It’s a newly formed mag about weird stuff in the world around [and within] us and the first issue was AAA+ – it’s got essays, weird fiction, and superb layout/design. I love a good magazine and this is beautiful *and* it showcases a trove of unique ideas from really great writers.
So – imagine my delight at being able to pitch them on something, and having it selected. Yes, I’m in CREEPER 002, and I’m really excited about people reading my article – yes, it involves comics.
My article is called ‘THE LOCKED BOOK’ and it’s about the bandes dessinées comic CLAUS & SIMON – which I found in a small comic shop in Spain, and despite me not being able to read Spanish I bought the comic and have thoroughly loved it many times. Look how my article is presented inside the magazine:
Seeing your work all laid out in this delicious design is enough to make a man weep with joy. I think I wrote something really awesome about this story of escape artists, and my engagement with it as someone locked out of the story through language, but also brought in through the magical elements of visual storytelling that comics does so very very well.
I think you’ll dig my article, and most likely then go on to dig the magazine as a whole. Head on over to the Kickstarter, have a scroll through what’s available [those stickers and shirts look ace], and I hope you dig it.
The last time Sami Kivela and I made a comic together, it was also through Black Mask Studios, and it was called BEAUTIFUL CANVAS.
This was a comic about a hitwoman who is contracted to kill a small child and in the same week finds out her girlfriend is pregnant. It’s an emotional tale soaked in blood and Sami and I loved making this comic with Triona Farrell, Ryan Ferrier, and Dan Hill.
We were given many amazingly thoughtful reviews, so I thought I’d pluck out a few key quotes that will prepare you for what you are in for now that Sami and I are back together again for a new comic – EVERFROST launches in June.
Here’s what they said about us last time in some reviews for BEAUTIFUL CANVAS #1
“Aiding and amplifying this is Sami Kivela’s artwork, which is nothing short of fantastic. It’s not just the great details and exquisite imagery. – While Lindsay definitely creates some relatable characters, it’s Kivela’s artwork that makes them real.”
“What really sets the art apart is the scenery in the scenes, the half splash panel of the ferris wheel with a half buried animatronic clown head look beautiful and reminiscent of something that was once vibrant”
“Sami Kivela shines on the art. He takes a scene I’ve seen hundreds of times and makes it sublime; I’m talking specifically about page 4, where Lon enters a house to carry out a hit and Kivela’s staging of the scene, page layout with the inset panels, and the discrete moments in time he captures on the page really emphasize the artistry involved in telling a comic story.”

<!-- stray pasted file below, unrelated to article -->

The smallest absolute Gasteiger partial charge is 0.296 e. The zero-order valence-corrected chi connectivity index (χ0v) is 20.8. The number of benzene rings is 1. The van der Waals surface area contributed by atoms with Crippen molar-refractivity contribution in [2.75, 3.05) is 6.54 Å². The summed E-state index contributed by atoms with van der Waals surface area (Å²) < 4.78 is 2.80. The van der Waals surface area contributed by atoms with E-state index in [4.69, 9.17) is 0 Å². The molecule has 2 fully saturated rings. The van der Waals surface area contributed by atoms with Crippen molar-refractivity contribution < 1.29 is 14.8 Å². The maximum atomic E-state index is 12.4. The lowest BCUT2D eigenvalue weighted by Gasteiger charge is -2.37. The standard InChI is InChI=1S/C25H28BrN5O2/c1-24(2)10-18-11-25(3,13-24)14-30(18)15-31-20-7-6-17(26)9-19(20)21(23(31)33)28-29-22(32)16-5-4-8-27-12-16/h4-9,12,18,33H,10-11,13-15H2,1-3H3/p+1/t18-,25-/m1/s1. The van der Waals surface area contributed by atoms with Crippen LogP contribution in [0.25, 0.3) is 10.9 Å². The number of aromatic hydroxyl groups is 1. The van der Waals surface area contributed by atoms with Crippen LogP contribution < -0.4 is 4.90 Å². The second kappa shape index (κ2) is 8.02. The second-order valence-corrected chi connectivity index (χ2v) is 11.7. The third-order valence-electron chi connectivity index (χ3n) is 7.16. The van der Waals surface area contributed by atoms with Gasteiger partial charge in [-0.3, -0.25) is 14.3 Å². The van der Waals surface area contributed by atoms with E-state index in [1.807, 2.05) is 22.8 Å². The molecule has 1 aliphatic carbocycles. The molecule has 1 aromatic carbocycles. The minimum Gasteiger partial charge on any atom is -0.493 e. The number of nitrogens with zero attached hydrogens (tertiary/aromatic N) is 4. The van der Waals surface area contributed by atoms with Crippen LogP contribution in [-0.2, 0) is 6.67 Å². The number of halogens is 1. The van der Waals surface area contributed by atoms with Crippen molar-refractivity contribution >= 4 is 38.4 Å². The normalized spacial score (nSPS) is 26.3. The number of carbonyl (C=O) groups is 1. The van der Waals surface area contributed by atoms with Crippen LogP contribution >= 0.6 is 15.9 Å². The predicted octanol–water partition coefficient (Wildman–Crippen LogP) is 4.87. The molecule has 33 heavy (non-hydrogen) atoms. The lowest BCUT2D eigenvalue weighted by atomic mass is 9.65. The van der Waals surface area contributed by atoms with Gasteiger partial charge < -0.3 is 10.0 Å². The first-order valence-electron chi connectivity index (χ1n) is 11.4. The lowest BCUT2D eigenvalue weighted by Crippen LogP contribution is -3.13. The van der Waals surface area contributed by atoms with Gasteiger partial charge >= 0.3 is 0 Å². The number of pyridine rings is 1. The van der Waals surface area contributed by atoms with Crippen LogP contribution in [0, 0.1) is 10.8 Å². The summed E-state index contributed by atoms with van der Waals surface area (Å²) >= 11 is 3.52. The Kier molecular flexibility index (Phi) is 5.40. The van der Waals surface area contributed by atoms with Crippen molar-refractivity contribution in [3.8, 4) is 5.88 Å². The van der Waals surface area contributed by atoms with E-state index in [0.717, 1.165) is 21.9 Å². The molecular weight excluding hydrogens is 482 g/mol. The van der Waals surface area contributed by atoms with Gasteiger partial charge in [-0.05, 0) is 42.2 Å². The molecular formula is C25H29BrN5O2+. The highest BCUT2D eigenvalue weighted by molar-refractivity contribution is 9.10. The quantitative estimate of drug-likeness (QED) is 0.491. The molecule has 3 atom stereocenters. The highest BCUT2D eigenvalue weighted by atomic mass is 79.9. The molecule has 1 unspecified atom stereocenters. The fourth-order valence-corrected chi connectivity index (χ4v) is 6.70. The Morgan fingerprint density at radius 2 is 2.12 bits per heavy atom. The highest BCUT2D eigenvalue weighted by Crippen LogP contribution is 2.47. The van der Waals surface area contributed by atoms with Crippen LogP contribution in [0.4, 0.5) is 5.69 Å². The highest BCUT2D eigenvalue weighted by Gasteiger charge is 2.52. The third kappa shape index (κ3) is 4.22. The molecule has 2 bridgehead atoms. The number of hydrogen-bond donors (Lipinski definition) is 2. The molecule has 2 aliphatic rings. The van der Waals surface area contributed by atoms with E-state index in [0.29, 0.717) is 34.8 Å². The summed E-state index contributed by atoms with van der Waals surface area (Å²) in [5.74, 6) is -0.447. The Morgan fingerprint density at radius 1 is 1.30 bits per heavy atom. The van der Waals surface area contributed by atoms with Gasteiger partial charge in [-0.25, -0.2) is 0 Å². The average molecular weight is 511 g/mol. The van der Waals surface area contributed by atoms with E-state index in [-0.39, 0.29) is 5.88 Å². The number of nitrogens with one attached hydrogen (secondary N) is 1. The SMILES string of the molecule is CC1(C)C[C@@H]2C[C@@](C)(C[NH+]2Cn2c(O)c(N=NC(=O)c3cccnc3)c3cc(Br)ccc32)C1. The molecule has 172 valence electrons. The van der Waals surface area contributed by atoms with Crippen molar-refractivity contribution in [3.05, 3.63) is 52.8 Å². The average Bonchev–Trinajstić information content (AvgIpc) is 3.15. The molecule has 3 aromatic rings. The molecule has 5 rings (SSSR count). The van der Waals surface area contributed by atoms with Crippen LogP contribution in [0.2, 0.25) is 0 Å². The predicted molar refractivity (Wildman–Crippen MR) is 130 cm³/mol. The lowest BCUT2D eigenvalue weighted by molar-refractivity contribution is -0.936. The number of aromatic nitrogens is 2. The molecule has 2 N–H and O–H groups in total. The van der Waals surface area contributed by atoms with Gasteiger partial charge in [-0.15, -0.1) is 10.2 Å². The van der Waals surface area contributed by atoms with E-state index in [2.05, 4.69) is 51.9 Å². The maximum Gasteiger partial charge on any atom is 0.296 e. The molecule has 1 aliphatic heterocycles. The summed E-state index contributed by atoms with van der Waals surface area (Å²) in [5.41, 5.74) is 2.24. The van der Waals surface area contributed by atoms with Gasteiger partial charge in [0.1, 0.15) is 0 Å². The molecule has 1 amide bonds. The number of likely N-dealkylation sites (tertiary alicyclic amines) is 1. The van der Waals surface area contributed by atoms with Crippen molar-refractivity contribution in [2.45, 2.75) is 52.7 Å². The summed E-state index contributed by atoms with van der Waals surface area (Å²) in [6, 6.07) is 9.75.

“The first action sequence in which Lon encounters conflict and she has to make use if her gun is very short, but also very effective in showing you 1) Lon is good at her job and quick with her hands, and 2) artist Sami Kivelä masterfully pulled this short burst of action off using one entire page and it’s a testament to an artist who knows their way around some damn panels. Throughout the book, Kivelä is manipulating panels and cutaways to really maximize the action scenes and ensure the pacing is good enough for the scenes with more emotional weight. He also has a really solid art style that helps keeps the reader stay invested visually.”
“The issue is written by Ryan K. Lindsay and drawn by Sami Kivela, and both turn in excellent work. The script is smart and always one step ahead of us, and the art shows great design skill, with strong characters and vivid environments on display.”
“Sami Kivela, whose slick, expressive style sizzles alongside Lindsay’s story, creating an effortlessly cool aesthetic. A little bit David Aja, a little bit Tyler Boss, Kivela throws in some fantastically inventive panel layouts, including one particularly brilliant page where snorting drugs off a carrot leads seamlessly into a brutal ‘hit’ from Lon.”
And this is a big beautiful slab of love for Kivela!
“Sami Kivela delivers tasteful, sleek modern art that fits the issue’s tone perfectly. The first page, which may very well be the single best page in the issue, is a great example of the blend of normal and strange that is yet to occur in the book, and Kivela blends the two elements like they were simply meant to be. Kivela includes telling details in the background of the room – things that indicate a normal, modern household like small plants by the window, a bottle of vodka, star-patterned cushions and a desktop computer. Yet, at the focal point of the page, a body lies dead, with blood splattering from a bullet wound to the eye. Lon herself sits on the couch next to him, looking just as astounded as you, the reader, are at this visceral scene. It’s a perfect opener, giving readers the low down on what to expect from this book.